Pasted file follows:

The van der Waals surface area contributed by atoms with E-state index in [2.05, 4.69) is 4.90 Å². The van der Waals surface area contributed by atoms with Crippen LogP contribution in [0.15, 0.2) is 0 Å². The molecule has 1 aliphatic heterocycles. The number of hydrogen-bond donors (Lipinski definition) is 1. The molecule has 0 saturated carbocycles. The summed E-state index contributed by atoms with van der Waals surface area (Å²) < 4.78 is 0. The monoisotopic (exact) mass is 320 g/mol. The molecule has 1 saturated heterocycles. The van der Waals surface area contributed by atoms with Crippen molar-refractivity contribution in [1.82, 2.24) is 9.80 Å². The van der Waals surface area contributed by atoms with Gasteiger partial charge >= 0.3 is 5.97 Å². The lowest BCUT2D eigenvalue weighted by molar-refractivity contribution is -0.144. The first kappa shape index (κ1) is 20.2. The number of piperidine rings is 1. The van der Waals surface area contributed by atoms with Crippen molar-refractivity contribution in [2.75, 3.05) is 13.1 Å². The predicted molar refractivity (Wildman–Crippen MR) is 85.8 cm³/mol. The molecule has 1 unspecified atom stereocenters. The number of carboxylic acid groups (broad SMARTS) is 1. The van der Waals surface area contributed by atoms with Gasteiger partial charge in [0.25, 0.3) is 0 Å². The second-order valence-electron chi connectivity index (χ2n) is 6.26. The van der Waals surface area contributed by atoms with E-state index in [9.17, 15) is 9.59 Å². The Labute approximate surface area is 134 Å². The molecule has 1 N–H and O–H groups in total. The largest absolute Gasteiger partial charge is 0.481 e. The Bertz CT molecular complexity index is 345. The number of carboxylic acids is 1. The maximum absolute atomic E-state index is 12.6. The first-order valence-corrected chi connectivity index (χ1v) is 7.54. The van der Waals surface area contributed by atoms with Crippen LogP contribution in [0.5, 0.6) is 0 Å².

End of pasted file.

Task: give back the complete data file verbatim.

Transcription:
The van der Waals surface area contributed by atoms with E-state index in [2.05, 4.69) is 4.90 Å². The van der Waals surface area contributed by atoms with Crippen LogP contribution in [0.15, 0.2) is 0 Å². The molecule has 1 aliphatic heterocycles. The number of hydrogen-bond donors (Lipinski definition) is 1. The molecule has 0 saturated carbocycles. The summed E-state index contributed by atoms with van der Waals surface area (Å²) < 4.78 is 0. The monoisotopic (exact) mass is 320 g/mol. The molecule has 1 saturated heterocycles. The van der Waals surface area contributed by atoms with Crippen molar-refractivity contribution in [1.82, 2.24) is 9.80 Å². The van der Waals surface area contributed by atoms with Gasteiger partial charge >= 0.3 is 5.97 Å². The lowest BCUT2D eigenvalue weighted by molar-refractivity contribution is -0.144. The first kappa shape index (κ1) is 20.2. The number of piperidine rings is 1. The van der Waals surface area contributed by atoms with Crippen molar-refractivity contribution in [2.75, 3.05) is 13.1 Å². The predicted molar refractivity (Wildman–Crippen MR) is 85.8 cm³/mol. The molecule has 1 unspecified atom stereocenters. The number of carboxylic acid groups (broad SMARTS) is 1. The van der Waals surface area contributed by atoms with Gasteiger partial charge in [0.25, 0.3) is 0 Å². The second-order valence-electron chi connectivity index (χ2n) is 6.26. The van der Waals surface area contributed by atoms with E-state index in [9.17, 15) is 9.59 Å². The Labute approximate surface area is 134 Å². The molecule has 1 N–H and O–H groups in total. The largest absolute Gasteiger partial charge is 0.481 e. The Bertz CT molecular complexity index is 345. The number of carboxylic acids is 1. The maximum absolute atomic E-state index is 12.6. The first-order valence-corrected chi connectivity index (χ1v) is 7.54. The van der Waals surface area contributed by atoms with Crippen LogP contribution in [0.5, 0.6) is 0 Å².